General information about thermocouples
The thermocouple measures the temperature difference between the probe tip and the connection to the temperature indicator terminals. Compensation for the temperature of the terminals takes place electronically in most instruments. Exceptions can be laboratories where you can maintain an ice-water bath.
The thermocouple consists in its simplest form of two wires which are joined in the measuring end. For industrial use, so-called jacket mounts are more common. Then the threads have been inserted into hard-compacted insulation material, which is usually magnesium oxide, MgO. Outside there is a metal jacket. The construction allows the jacket thermocouple to bend within certain limits and retains its geometry after completion of bending, i.e., the material is plastic.
Thermocouples with only insulated wires are used most laboriously, but there are plastics and other materials that can withstand different temperatures.
Thermocouple wire can of course also be placed in steel pipes, but this construction is mostly used at low temperatures.
At high temperatures, precious thermocouples with platinum wire must be used. Then you use ceramic rods with holes to keep the wires apart in isolation.
When the probe construction is complete, there are various ways to connect the sensor to the instrumentation. This is done for plain thermocouple types with so-called connection line and in the case of precious metal thermocouple elements, so-called compensation line is used. The former consists in principle of similar wire material as thermocouple, while the latter is so expensive that it prefers base materials that reasonably mimic the properties of the thermocouple at low temperature,
eg 0 - 100 ºC.
The actual connection to the thermocouple probe is shown below.
Mineraloxide insulated metal sheathed thermocouples (MIMS) can easily be provided with different termination connectors. There are mountable connectors available of standard size as well as miniature size. Normally male plugs are used but on request we mount female ones. See Cables and Connectors.
Thermocouples kept in store are usually supplied with moulded connectors of standard size which are completely sealed and most securely fixed to the probe.
The probes can also be ordered without connectors for later mounting on site.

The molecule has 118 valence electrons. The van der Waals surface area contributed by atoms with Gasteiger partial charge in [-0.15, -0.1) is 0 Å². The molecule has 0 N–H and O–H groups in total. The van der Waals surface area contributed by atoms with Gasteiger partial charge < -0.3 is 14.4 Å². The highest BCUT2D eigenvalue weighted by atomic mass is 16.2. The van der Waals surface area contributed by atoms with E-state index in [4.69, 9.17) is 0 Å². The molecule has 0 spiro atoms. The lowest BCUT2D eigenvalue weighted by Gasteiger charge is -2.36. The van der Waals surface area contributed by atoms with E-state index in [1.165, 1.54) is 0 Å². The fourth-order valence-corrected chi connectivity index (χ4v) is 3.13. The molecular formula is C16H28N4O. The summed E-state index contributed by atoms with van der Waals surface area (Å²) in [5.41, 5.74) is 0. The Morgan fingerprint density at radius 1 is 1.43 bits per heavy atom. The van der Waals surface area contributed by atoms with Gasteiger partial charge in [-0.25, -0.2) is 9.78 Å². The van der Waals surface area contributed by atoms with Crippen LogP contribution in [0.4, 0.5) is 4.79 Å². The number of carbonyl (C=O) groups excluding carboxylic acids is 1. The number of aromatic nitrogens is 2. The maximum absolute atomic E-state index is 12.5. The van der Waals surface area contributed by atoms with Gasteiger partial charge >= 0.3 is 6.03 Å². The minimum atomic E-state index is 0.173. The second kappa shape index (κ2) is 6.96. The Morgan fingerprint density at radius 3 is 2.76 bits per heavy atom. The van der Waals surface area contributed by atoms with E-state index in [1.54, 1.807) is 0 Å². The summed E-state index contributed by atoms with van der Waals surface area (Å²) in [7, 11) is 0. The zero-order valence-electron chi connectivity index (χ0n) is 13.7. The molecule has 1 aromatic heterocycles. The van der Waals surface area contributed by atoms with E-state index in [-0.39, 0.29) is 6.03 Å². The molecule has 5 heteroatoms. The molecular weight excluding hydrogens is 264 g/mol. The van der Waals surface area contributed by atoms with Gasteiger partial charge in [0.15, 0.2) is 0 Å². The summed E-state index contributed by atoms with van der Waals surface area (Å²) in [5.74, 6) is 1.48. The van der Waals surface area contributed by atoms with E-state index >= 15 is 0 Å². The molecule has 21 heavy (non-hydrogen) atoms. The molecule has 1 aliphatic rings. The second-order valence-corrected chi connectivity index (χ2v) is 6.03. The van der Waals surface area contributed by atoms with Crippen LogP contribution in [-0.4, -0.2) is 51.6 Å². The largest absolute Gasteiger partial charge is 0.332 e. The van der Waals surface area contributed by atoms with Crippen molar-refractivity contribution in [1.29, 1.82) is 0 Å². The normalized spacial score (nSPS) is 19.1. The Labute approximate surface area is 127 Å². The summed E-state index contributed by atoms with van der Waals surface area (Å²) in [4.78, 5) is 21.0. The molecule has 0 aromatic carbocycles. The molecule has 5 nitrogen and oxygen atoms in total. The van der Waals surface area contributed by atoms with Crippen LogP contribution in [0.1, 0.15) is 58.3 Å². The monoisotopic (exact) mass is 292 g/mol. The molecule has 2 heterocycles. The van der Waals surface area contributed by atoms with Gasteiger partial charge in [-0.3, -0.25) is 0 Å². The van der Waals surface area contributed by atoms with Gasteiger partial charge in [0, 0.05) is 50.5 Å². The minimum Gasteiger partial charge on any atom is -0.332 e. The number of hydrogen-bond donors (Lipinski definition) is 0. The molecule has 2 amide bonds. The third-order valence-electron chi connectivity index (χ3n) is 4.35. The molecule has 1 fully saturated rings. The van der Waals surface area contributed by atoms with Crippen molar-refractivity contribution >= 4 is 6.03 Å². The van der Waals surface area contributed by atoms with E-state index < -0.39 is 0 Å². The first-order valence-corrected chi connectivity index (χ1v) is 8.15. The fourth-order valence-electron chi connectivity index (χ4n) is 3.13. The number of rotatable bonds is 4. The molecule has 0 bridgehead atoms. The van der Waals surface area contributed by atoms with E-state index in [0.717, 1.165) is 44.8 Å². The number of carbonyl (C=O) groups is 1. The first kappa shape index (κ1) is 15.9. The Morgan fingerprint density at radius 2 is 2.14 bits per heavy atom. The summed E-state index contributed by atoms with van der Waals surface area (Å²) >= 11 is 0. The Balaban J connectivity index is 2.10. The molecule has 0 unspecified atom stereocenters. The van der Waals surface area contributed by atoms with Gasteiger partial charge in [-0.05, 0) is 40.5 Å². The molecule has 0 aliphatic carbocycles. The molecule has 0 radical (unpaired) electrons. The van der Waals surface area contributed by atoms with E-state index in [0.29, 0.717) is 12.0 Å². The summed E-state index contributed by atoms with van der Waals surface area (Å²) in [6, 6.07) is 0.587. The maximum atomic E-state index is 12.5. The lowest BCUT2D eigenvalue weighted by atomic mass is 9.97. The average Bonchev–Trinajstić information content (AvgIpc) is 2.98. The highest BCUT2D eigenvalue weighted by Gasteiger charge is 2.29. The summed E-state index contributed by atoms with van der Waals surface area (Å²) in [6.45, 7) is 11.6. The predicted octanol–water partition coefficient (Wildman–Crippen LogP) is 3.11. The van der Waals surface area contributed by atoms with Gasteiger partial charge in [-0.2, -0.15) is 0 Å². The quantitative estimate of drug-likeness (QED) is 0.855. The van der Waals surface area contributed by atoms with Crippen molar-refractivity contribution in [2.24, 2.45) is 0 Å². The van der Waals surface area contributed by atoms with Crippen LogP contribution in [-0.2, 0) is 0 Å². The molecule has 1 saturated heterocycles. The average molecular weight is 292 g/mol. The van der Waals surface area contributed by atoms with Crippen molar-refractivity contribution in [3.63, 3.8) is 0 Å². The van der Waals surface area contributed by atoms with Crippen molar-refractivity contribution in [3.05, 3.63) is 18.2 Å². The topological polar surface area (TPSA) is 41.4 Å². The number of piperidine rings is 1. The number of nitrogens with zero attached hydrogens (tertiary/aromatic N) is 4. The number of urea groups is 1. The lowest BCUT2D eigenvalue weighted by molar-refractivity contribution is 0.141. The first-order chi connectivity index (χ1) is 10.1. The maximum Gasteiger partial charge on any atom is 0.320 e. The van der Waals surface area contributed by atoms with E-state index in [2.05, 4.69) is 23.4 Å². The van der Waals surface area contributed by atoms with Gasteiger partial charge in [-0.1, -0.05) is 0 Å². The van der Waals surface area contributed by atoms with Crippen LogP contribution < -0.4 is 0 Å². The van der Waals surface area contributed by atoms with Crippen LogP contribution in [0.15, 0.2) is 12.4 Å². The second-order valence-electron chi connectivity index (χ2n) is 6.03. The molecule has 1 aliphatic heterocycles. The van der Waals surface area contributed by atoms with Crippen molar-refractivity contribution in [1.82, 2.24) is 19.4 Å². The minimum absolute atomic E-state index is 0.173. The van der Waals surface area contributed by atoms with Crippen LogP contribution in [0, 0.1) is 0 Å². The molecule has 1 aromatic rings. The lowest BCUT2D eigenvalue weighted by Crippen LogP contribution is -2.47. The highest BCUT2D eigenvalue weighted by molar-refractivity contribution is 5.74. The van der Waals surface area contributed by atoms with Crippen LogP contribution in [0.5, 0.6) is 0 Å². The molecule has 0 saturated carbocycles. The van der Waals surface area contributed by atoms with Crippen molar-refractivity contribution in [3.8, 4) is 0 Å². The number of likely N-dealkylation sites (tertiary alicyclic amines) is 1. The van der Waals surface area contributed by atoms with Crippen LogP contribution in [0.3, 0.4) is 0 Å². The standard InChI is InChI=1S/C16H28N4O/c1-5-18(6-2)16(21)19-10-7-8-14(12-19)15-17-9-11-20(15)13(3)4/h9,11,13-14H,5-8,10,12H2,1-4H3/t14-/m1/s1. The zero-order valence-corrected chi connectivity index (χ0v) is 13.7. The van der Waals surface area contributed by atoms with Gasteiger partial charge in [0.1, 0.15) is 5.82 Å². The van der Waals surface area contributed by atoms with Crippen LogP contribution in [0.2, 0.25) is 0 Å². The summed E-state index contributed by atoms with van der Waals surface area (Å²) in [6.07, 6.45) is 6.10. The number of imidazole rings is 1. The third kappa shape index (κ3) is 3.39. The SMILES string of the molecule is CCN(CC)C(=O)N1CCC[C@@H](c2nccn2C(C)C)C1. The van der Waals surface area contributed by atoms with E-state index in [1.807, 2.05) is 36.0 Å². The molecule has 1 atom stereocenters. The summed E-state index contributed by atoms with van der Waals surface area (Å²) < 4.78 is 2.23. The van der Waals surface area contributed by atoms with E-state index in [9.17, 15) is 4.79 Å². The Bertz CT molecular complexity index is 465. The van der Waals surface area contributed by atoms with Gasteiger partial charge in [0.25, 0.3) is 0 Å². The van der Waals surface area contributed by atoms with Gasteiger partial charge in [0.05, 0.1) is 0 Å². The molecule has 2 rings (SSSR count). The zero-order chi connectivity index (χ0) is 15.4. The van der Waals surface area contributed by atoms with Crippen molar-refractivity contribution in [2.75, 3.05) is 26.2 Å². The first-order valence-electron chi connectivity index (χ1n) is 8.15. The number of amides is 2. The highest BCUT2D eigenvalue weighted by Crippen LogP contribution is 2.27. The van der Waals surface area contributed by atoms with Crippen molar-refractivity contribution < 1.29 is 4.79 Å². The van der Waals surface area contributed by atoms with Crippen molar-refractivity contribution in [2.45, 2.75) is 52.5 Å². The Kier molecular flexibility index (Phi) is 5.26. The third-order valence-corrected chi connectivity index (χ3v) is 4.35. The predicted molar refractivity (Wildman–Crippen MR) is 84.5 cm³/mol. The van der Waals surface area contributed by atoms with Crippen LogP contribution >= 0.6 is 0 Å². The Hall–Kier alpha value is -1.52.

The category "With connector" can also be supplied with angled probes and/or supporting tube. The supporting tube makes a thin metal sheathed thermocouple probe stronger without loss of response time. The feature is favourable in case of heavy flow rate and when compression fittings are used.
Metal sheathed thermocouple probes can be terminated by joining an extension cable in a transition junction. Probe and cable cannot be parted. The transistion junction is made of stanless steel and is available in three sizes to suit the diameters of probe and cable as well as holes on the way to the measuring position. The diameters of the junctions are 10 mm (standard), 7 mm (miniature) and 4 mm (sub-miniature).
Like connector terminated probes the cable terminated types can be fitted with supporting tube and be angled on request.
The extension cable can be terminated with connectors or flying leads.
Thermocouple process sensors are usually characterized by signal connection in terminal heads and process connection by threads, flanges or similar. Inside the housing, there is a fixed or replaceable insertion probe terminated by a terminal block, a transmitter or in certain cases, flying leads for later choice of signal conditioning.
Pentronic keeps in stock process sensors for high temperatures with protection tubes of alloys meeting those requirements or ceramic tubing for noble metal thermocouples. Examples of use are high temperature furnaces for heat treatments and combustion furnaces. Moreover, there is a selection thermocouple sensor as alternative to Pt100 sensors, in measurement environments with heavy vibrations and shocks.
Spring loaded thermocouples normally are used to measure the bottom temperature of drilled holes, e g when moulding plastics or other melting media. A bayonet adaptor is threaded into the opening of the hole and the spring loaded bayonet cap can easily be turned to fix the sensor to the adaptor. The force of the spring secures the sensor tip to be in contact with the bottom of the hole.